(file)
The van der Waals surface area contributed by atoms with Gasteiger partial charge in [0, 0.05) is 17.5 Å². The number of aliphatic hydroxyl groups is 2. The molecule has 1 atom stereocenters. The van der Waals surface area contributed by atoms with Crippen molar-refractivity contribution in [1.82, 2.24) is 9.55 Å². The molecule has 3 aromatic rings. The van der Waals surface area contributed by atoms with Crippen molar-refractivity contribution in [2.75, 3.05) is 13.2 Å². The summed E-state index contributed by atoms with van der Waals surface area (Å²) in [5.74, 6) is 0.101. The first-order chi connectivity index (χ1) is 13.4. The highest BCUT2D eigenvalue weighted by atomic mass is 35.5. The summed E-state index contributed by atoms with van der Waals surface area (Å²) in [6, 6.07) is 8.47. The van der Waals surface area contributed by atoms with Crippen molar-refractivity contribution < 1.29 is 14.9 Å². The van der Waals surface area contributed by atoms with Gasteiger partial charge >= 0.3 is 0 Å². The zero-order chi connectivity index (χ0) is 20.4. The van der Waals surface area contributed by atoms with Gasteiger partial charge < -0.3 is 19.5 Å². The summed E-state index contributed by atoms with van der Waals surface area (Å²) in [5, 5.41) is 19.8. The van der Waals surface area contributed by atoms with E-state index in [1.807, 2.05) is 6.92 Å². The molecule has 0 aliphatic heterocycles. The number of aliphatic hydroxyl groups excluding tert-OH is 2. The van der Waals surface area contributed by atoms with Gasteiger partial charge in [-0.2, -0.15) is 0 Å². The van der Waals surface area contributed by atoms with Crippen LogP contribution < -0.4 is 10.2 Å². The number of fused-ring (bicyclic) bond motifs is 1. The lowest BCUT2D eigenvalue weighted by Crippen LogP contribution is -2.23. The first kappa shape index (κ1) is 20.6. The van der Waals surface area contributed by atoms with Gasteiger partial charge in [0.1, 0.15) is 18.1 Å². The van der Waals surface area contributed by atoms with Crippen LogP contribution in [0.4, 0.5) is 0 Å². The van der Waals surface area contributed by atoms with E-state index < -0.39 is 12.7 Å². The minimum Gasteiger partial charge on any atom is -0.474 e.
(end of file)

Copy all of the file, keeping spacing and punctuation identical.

The van der Waals surface area contributed by atoms with Gasteiger partial charge in [0, 0.05) is 17.5 Å². The number of aliphatic hydroxyl groups is 2. The molecule has 1 atom stereocenters. The van der Waals surface area contributed by atoms with Crippen molar-refractivity contribution in [1.82, 2.24) is 9.55 Å². The molecule has 3 aromatic rings. The van der Waals surface area contributed by atoms with Crippen molar-refractivity contribution in [2.75, 3.05) is 13.2 Å². The summed E-state index contributed by atoms with van der Waals surface area (Å²) in [5.74, 6) is 0.101. The first-order chi connectivity index (χ1) is 13.4. The highest BCUT2D eigenvalue weighted by atomic mass is 35.5. The summed E-state index contributed by atoms with van der Waals surface area (Å²) in [6, 6.07) is 8.47. The van der Waals surface area contributed by atoms with Crippen molar-refractivity contribution < 1.29 is 14.9 Å². The van der Waals surface area contributed by atoms with Gasteiger partial charge >= 0.3 is 0 Å². The zero-order chi connectivity index (χ0) is 20.4. The van der Waals surface area contributed by atoms with Gasteiger partial charge < -0.3 is 19.5 Å². The summed E-state index contributed by atoms with van der Waals surface area (Å²) in [5, 5.41) is 19.8. The van der Waals surface area contributed by atoms with E-state index in [1.807, 2.05) is 6.92 Å². The molecule has 0 aliphatic heterocycles. The number of aliphatic hydroxyl groups excluding tert-OH is 2. The van der Waals surface area contributed by atoms with Gasteiger partial charge in [-0.2, -0.15) is 0 Å². The van der Waals surface area contributed by atoms with Crippen LogP contribution < -0.4 is 10.2 Å². The number of fused-ring (bicyclic) bond motifs is 1. The lowest BCUT2D eigenvalue weighted by Crippen LogP contribution is -2.23. The first kappa shape index (κ1) is 20.6. The van der Waals surface area contributed by atoms with Gasteiger partial charge in [0.1, 0.15) is 18.1 Å². The van der Waals surface area contributed by atoms with Crippen LogP contribution in [0.4, 0.5) is 0 Å². The van der Waals surface area contributed by atoms with E-state index < -0.39 is 12.7 Å². The minimum Gasteiger partial charge on any atom is -0.474 e.